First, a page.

Velocity Reviews > Annoying compiler warning

Annoying compiler warning

Richard Heathfield
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Posts: n/a

 12-20-2007
James Kuyper said:

> Walter Roberson wrote:
>>
>> Theoretically, UINT_MAX could be even,

>
> the number of value bits in an unsigned type, the corresponding maximum
> is 2^N-1, which is inherently never a negative number.

ITYM "never an even number".

But of course, it is easy to show that this is wrong. If N is, say,
15.000044+ (i.e. if there are 15.000044+ value bits in the unsigned type),
then the maximum is 32768, which is an even number.

--
Richard Heathfield <http://www.cpax.org.uk>
Email: -http://www. +rjh@
"Usenet is a strange place" - dmr 29 July 1999

James Kuyper
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Posts: n/a

 12-20-2007
Richard Heathfield wrote:
> James Kuyper said:
>
>> Walter Roberson wrote:
>>> Theoretically, UINT_MAX could be even,

>> the number of value bits in an unsigned type, the corresponding maximum
>> is 2^N-1, which is inherently never a negative number.

>
> ITYM "never an even number".
>
> But of course, it is easy to show that this is wrong. If N is, say,
> 15.000044+ (i.e. if there are 15.000044+ value bits in the unsigned type),
> then the maximum is 32768, which is an even number.

I suppose you're correct; the standard never specifically requires that
there be an integer number of value bits.

Eric Sosman
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Posts: n/a

 12-20-2007
Richard Heathfield wrote:
> James Kuyper said:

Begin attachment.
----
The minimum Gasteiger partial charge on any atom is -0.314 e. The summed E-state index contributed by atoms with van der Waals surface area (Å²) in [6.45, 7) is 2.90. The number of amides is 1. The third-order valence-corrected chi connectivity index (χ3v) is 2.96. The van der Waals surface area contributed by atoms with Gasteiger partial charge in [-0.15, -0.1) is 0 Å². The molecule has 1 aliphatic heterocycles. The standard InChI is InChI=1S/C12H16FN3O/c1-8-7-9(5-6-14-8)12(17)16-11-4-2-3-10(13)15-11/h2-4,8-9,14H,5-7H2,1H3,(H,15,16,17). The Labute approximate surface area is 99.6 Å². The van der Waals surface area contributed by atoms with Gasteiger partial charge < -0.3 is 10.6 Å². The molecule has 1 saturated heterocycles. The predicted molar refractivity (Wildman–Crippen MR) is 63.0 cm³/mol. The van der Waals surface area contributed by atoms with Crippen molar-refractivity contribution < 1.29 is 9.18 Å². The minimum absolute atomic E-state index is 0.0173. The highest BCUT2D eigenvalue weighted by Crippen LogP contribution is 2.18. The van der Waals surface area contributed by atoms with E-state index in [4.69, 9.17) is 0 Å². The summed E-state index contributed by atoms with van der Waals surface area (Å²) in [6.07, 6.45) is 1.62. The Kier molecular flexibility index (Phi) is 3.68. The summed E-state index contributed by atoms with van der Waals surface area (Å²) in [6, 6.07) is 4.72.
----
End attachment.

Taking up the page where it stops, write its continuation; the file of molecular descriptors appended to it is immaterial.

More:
>
>> Walter Roberson wrote:
>>> Theoretically, UINT_MAX could be even,

>> the number of value bits in an unsigned type, the corresponding maximum
>> is 2^N-1, which is inherently never a negative number.

>
> ITYM "never an even number".
>
> But of course, it is easy to show that this is wrong. If N is, say,
> 15.000044+ (i.e. if there are 15.000044+ value bits in the unsigned type),
> then the maximum is 32768, which is an even number.

The Standard requires a "pure binary representation," but
the representation you suggest can only be called "impure."

--
Eric Sosman
http://www.velocityreviews.com/forums/(E-Mail Removed)lid

santosh
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Posts: n/a

 12-20-2007
James Kuyper wrote:

> Richard Heathfield wrote:
>> James Kuyper said:
>>
>>> Walter Roberson wrote:
>>>> Theoretically, UINT_MAX could be even,
>>> N is the number of value bits in an unsigned type, the corresponding
>>> maximum is 2^N-1, which is inherently never a negative number.

>>
>> ITYM "never an even number".
>>
>> But of course, it is easy to show that this is wrong. If N is, say,
>> 15.000044+ (i.e. if there are 15.000044+ value bits in the unsigned
>> type), then the maximum is 32768, which is an even number.

>
> I suppose you're correct; the standard never specifically requires
> that there be an integer number of value bits.

The standard never specifically requires C to be restricted to computer
programming alone.

Chris Dollin
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Posts: n/a

 12-20-2007
Eric Sosman wrote:

> Richard Heathfield wrote:

>> But of course, it is easy to show that this is wrong. If N is, say,
>> 15.000044+ (i.e. if there are 15.000044+ value bits in the unsigned
>> type), then the maximum is 32768, which is an even number.

>
> The Standard requires a "pure binary representation," but
> the representation you suggest can only be called "impure."

Rubbish. "Bloody stupid" would be a reasonable alternative.

--
NonJohnson Hedgehog
"Our future looks secure, but it's all out of our hands"
- Magenta, /Man and Machine/

CBFalconer
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 12-20-2007